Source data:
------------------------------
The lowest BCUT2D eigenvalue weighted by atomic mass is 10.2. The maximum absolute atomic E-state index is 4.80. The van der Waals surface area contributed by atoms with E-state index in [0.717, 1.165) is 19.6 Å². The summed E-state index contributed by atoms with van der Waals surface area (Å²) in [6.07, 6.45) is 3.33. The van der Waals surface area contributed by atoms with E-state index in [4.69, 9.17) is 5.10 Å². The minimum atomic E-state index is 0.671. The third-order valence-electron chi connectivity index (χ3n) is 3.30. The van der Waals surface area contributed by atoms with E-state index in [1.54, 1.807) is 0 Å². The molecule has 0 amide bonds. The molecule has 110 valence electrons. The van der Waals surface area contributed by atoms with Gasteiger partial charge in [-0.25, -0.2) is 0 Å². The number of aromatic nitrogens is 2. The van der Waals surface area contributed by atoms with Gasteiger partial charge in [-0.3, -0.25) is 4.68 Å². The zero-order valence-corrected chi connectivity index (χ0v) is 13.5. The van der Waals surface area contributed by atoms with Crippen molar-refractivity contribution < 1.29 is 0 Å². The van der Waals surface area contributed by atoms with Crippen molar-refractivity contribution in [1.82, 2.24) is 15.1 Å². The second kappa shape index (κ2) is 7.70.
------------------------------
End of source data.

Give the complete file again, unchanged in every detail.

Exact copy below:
The lowest BCUT2D eigenvalue weighted by atomic mass is 10.2. The maximum absolute atomic E-state index is 4.80. The van der Waals surface area contributed by atoms with E-state index in [0.717, 1.165) is 19.6 Å². The summed E-state index contributed by atoms with van der Waals surface area (Å²) in [6.07, 6.45) is 3.33. The van der Waals surface area contributed by atoms with E-state index in [4.69, 9.17) is 5.10 Å². The minimum atomic E-state index is 0.671. The third-order valence-electron chi connectivity index (χ3n) is 3.30. The van der Waals surface area contributed by atoms with E-state index in [1.54, 1.807) is 0 Å². The molecule has 0 amide bonds. The molecule has 110 valence electrons. The van der Waals surface area contributed by atoms with Gasteiger partial charge in [-0.25, -0.2) is 0 Å². The number of aromatic nitrogens is 2. The van der Waals surface area contributed by atoms with Gasteiger partial charge in [-0.3, -0.25) is 4.68 Å². The zero-order valence-corrected chi connectivity index (χ0v) is 13.5. The van der Waals surface area contributed by atoms with Crippen molar-refractivity contribution < 1.29 is 0 Å². The van der Waals surface area contributed by atoms with Crippen molar-refractivity contribution in [1.82, 2.24) is 15.1 Å². The second kappa shape index (κ2) is 7.70.